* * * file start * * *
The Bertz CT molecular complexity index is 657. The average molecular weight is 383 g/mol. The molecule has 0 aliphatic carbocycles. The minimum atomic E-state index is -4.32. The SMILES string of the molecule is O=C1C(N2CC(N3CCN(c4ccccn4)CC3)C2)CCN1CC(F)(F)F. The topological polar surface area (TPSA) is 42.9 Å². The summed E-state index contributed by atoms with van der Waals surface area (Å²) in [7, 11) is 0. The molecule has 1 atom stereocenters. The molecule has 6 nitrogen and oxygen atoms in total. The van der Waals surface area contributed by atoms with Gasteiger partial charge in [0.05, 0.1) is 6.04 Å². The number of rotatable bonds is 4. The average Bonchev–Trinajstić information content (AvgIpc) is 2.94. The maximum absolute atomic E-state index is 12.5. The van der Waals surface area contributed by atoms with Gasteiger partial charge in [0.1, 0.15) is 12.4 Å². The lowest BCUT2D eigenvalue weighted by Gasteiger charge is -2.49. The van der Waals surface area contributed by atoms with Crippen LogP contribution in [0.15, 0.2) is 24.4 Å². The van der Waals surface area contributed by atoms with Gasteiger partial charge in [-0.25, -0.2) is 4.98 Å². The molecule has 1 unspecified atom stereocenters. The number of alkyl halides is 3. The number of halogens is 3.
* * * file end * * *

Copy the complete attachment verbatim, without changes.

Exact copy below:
The Bertz CT molecular complexity index is 657. The average molecular weight is 383 g/mol. The molecule has 0 aliphatic carbocycles. The minimum atomic E-state index is -4.32. The SMILES string of the molecule is O=C1C(N2CC(N3CCN(c4ccccn4)CC3)C2)CCN1CC(F)(F)F. The topological polar surface area (TPSA) is 42.9 Å². The summed E-state index contributed by atoms with van der Waals surface area (Å²) in [7, 11) is 0. The molecule has 1 atom stereocenters. The molecule has 6 nitrogen and oxygen atoms in total. The van der Waals surface area contributed by atoms with Gasteiger partial charge in [0.05, 0.1) is 6.04 Å². The number of rotatable bonds is 4. The average Bonchev–Trinajstić information content (AvgIpc) is 2.94. The maximum absolute atomic E-state index is 12.5. The van der Waals surface area contributed by atoms with Gasteiger partial charge in [0.1, 0.15) is 12.4 Å². The lowest BCUT2D eigenvalue weighted by Gasteiger charge is -2.49. The van der Waals surface area contributed by atoms with Crippen LogP contribution in [0.15, 0.2) is 24.4 Å². The van der Waals surface area contributed by atoms with Gasteiger partial charge in [-0.25, -0.2) is 4.98 Å². The molecule has 1 unspecified atom stereocenters. The number of alkyl halides is 3. The number of halogens is 3.